The Mystic’s Diet

#truelove #allowing #dating

GPS for the Soul – The Huffington Post
The Mystic’s Diet
Everything natural, organic, gluten free, and locally grown is not enough for the mystical body. No matter how healthy we eat, a part of us is still hungry. We are missing the food that nourishes us deeply. We are missing the diet that makes us truly whole and at one with ourselves and others. There is our subtle body, love’s body, the nerves of our heart yearning to be fed, healed, and strong. We want to be worry and fear free. We look for the day when addictions and desires no longer rule our body, our lives. Awareness can be without clutter, detoxed of old debris, quiet of inner noise, immune to large emotional swings. We want to live in the love which is life’s essence.

Every mystic prays for the day when we have lost ten pounds of mental weight and have our innocence back again. She imagines the day when she is open, spontaneous, firmly planted in the magic of now. He knows herbs and supplements, even mind altering drugs are no substitute for the diet and lifestyle which builds and sustains. We want our mystical body, confident in our heart, powerfully anchored in inner peace and well being. There is no short term fix or ten day fast which will give and keep us in true connection with the greater universe within and all around us.

No matter how well we think we are eating and exercising, there is another part of us that has needs and wants. Each of us are called to find the something special that feeds our inner poet and artist. We want to embrace the magical child within. We want to enjoy the monk submerged inside us in a deep well of peace and unlimited being. Life without our mystical nature is life full of trying to manage each day instead of fully living. Our refrigerator, no matter how much is on every shelf is no substitute for having a life of much heart essence, the richness of our spiritual being.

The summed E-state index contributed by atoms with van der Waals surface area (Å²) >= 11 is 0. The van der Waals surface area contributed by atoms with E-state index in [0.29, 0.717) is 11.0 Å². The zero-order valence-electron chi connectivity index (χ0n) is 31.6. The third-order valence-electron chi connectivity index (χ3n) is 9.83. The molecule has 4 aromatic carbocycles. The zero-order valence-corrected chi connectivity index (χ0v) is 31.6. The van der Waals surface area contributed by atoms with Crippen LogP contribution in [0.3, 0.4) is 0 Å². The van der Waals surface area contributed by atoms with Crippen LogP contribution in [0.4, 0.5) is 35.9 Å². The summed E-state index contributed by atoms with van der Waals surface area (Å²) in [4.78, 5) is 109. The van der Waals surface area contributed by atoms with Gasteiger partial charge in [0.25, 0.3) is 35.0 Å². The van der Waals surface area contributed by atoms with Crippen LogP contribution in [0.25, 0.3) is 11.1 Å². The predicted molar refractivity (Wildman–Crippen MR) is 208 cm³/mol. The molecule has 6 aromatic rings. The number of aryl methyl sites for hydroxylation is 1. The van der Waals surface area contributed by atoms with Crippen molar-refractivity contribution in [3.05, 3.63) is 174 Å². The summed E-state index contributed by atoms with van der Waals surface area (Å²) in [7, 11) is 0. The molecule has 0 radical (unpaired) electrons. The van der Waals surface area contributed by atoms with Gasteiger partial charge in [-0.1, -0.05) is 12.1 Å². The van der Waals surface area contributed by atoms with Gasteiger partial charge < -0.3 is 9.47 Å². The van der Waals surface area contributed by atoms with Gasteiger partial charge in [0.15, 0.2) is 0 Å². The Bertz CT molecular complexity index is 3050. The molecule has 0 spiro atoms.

The mystic’s diet is something very personal. There are no cook books with recipes spelling out exactly which ingredients, how much, and how long to feed the part of us that is without words but nevertheless very real and present.. The mystic’s diet is a calling. It is recognizing our yearning then listening, nourishing, making room in our lives for the heart that exists within our heart. Yes, the mystic’s diet feeds and builds awareness of the heart that exists within our heart.

The ocean at sunset, the snow hanging on our favorite tree, or a hike above the fog on a nearby hillside can each be examples of food for the mystic. Mega vitamins for the soul is communion with a friend or sitting in our own inner quiet. There is a temple or church waiting for each of us. The mystic’s diet is finding the place which brings us to our own inner temple. Sacredness is found in the altars of life which lead us to our inner most heart. All our busyness, everything complicated takes a back seat. No fast food restaurants, but living slowly and enjoying the experience is important. We want to live in the present, learning to see, hear, and touch life through our heart moment to moment.

If one day our partner turned into the perfect lover or our child became an angel while awake as well as when asleep, most of us would not be ready for such an experience. If one day a true master came into our life, giving us all the grace of liberation, if we are honest with ourselves, we know we are not ready to receive and hold onto all the blessings.